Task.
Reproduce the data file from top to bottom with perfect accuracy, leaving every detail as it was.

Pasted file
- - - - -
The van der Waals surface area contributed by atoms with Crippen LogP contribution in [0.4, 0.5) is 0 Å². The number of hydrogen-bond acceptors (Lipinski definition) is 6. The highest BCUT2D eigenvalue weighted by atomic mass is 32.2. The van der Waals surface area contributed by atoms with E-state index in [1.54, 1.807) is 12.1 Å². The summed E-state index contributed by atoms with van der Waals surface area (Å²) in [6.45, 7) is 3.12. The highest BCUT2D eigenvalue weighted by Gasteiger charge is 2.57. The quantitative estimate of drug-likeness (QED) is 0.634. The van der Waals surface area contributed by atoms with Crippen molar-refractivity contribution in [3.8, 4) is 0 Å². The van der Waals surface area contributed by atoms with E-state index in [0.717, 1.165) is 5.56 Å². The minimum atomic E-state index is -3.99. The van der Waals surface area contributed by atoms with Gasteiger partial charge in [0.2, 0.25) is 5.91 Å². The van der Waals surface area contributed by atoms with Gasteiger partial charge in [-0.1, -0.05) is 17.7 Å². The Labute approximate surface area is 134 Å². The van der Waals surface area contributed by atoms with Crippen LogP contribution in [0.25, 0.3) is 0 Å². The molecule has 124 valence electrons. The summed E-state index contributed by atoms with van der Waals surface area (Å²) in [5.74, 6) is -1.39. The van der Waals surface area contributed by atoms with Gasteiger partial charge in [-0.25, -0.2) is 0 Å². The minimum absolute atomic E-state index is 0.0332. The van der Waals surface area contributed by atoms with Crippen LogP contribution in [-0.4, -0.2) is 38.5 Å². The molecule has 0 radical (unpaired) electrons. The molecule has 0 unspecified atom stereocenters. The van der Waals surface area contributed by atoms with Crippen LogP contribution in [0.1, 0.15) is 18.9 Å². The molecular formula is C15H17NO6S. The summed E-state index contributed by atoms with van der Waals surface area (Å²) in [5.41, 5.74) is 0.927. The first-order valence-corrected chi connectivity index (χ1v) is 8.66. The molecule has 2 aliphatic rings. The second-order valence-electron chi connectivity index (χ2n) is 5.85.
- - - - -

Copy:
The van der Waals surface area contributed by atoms with Crippen LogP contribution in [0.4, 0.5) is 0 Å². The number of hydrogen-bond acceptors (Lipinski definition) is 6. The highest BCUT2D eigenvalue weighted by atomic mass is 32.2. The van der Waals surface area contributed by atoms with E-state index in [1.54, 1.807) is 12.1 Å². The summed E-state index contributed by atoms with van der Waals surface area (Å²) in [6.45, 7) is 3.12. The highest BCUT2D eigenvalue weighted by Gasteiger charge is 2.57. The quantitative estimate of drug-likeness (QED) is 0.634. The van der Waals surface area contributed by atoms with Crippen molar-refractivity contribution in [3.8, 4) is 0 Å². The van der Waals surface area contributed by atoms with E-state index in [0.717, 1.165) is 5.56 Å². The minimum atomic E-state index is -3.99. The van der Waals surface area contributed by atoms with Gasteiger partial charge in [0.2, 0.25) is 5.91 Å². The van der Waals surface area contributed by atoms with Gasteiger partial charge in [-0.1, -0.05) is 17.7 Å². The Labute approximate surface area is 134 Å². The van der Waals surface area contributed by atoms with Crippen LogP contribution in [0.25, 0.3) is 0 Å². The molecule has 124 valence electrons. The summed E-state index contributed by atoms with van der Waals surface area (Å²) in [5.74, 6) is -1.39. The van der Waals surface area contributed by atoms with Gasteiger partial charge in [-0.25, -0.2) is 0 Å². The minimum absolute atomic E-state index is 0.0332. The van der Waals surface area contributed by atoms with Crippen LogP contribution in [-0.4, -0.2) is 38.5 Å². The molecule has 0 radical (unpaired) electrons. The molecule has 0 unspecified atom stereocenters. The van der Waals surface area contributed by atoms with Crippen LogP contribution in [0.1, 0.15) is 18.9 Å². The molecular formula is C15H17NO6S. The summed E-state index contributed by atoms with van der Waals surface area (Å²) in [5.41, 5.74) is 0.927. The first-order valence-corrected chi connectivity index (χ1v) is 8.66. The molecule has 2 aliphatic rings. The second-order valence-electron chi connectivity index (χ2n) is 5.85.